In which questions are asked regarding the specific nature of plants

People plant the dangedest things in their yards and gardens here in the Swamplands.

I once had a neighbor who deliberately -- deliberately! -- planted bindweed, because she wanted morning glory flowers and didn't want to have to take care of them. Here's a clue: bindweed loves to grow amongst blackberries...and I think my views about blackberry vines are pretty well-known.

Then there's Haiku Farm. I don't know that the former owners planted Scotch Broom next to their blueberries and grapevines, but I do know that the plants I found had to be cut down with (I'm not exaggerating) the chainsaw. Fortunately, they don't appear to have spread to the pasture.
Now that Spring has sent a few postcards indicating imminent arrival, stuff is starting to grow in the front yard, and I'm not sure what a lot of it will be when it grows up. I'm asking for input from the Master Gardeners and other smart folks: what is this stuff?
I know that various organizations have their classifications for plants, but here is MY criteria:

: Class A Plant : produces fruit or flower that is beautiful, fragrant, edible and nutritious for humans, horses and chickens. Rabbits and deer won't touch it. Hardy perennial, starts actively sought by friends and neighbors.
:Class L Plant: lovely landscape item; drought-resistant, needs no pruning or shaping. Attractive to songbirds. Inexpensive and readily available at garden centers and grocery stores.

:Class K Plant: shrub or tree that even blatent neglect and abuse (like running it over with the lawnmower, repeatedly) will not kill. Is mostly not ugly.
:Class O Weed: sprouts and grows to maturity overnight, producing prickly and persistant seeds within 24 hours of being visible in the garden. Rapid spread. Satisfying to chop into small pieces until the vines shrivel and smoke.

:Class S Weed: Self-seeds freely in vegetable gardens and other cultivated spaces; strong unpleasant scent, which clings to skin and hair if touched. Dogs love to roll in it.

:Class X Weed: Noxious weed, crowds out native plants, gums up the lawnmower, smells bad and attracts rats.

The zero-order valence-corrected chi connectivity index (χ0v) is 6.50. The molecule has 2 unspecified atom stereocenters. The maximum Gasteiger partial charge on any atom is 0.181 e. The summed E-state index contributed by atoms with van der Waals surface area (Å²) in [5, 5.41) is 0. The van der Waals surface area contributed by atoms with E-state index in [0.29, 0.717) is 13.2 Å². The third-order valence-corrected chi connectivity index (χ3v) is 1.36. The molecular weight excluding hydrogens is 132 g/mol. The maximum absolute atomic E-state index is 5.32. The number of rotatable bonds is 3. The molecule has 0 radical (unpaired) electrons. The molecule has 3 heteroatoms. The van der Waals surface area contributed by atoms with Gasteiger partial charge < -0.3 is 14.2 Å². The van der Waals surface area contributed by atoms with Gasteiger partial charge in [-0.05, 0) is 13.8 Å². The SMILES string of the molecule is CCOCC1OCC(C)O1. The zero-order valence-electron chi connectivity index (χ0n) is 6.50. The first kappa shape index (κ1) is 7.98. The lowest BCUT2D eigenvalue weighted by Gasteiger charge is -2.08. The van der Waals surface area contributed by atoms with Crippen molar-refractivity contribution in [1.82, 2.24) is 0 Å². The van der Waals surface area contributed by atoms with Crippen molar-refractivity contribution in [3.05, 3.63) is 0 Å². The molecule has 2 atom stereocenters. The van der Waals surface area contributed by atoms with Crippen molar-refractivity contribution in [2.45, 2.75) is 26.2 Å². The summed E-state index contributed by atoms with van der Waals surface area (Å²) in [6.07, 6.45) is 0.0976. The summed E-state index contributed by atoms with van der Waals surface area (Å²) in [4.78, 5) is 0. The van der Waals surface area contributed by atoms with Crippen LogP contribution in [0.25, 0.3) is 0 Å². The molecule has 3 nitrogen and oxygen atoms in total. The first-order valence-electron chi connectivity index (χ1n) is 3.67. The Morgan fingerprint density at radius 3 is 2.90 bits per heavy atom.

So, here are the plants in my yard. Please tell me if I should be encouraging them...or instead be racing to use the Implements of Destruction on them!

1.
Is this some kind of iris? I can't tell yet. Hosta in the background, though, right?

2.
this looks like lavender, but it isn't--the smell is wrong.

3.
not sure about this--the blue flowers are pretty, but it's all over...sure sign of a weed?

4.
this thing looks like cattail to me, but the seed pods are weird. Also, it's growing in a spot near a fake pond (I will be taking that out--who needs more mosquito condos?) but the ground isn't wet.

5.

no clue about this. It looks so healthy, I suspect it's a weed.

6.

??? what is this??

7.

8.
9.
10.
11.
12.

13.

14.

15.

16.

17.


Any red flags, O Gardeners of the World? Any "Class A" plants?

Comments

  1. Not a lot of time right now, but #5 is comfrey. It has its uses, but don't let it get out of control.

    ReplyDelete
  2. #3 that's a keeper. Name escapes me right not..not monkeyflower, maybe penstemon but i need my flower book...
    #1 yup, iris of some sort.
    #7 that's a cinder block honey.

    get the to the LIBRARY for Weeds of the West. Lots of good pictures, who's who's and who's on the Most Wanted list.

    Also - your county extension agents should be able to help you. I bet somewhere on WSU extension's website has good images too.

    xo
    robin

    ReplyDelete
  3. #1 is another Hosta I believe #2 IS a form of lavender. Much of the cement block plants are ground covers and sedums meant to grow in rockeries...leave them there..The others I'd have to see in the flesh...but everything looks deliberate, so unless it looks like it threatens your entire space, I'd leave it and watch it this year and then decide. Mom

    ReplyDelete
  4. Most of those are keepers.
    1 is another hosta, it's going to be a big one.
    2. Looks like artemisia, an herb
    3. columbines
    4. Looks like some kind of pampas grass
    5. foxglove
    6. good question but keep it
    7. some sort of sempervivum (a succulent)
    8. looks like some sort of hellebore. The earliest bloomer in the garden
    9. hellebore
    10. let it get bigger and ask me again
    11. I know what it is but it won't come to my mind. keep it.
    12. some sort of bulb.
    13. Lambs earss?
    14. delphinium maybe
    15. looks like a lilac tree to me
    those two bushes at the end might be flowering, I'd keep them.

    Looks like you were left some great plants :)

    Sandy

    ReplyDelete
  5. Upon second thought, that's not a columbine, but it might be the ancestral weedy forebear of it, lol. I'd pull them if they're where you don't want them, knowing another will surely come along, somewhere...

    ReplyDelete

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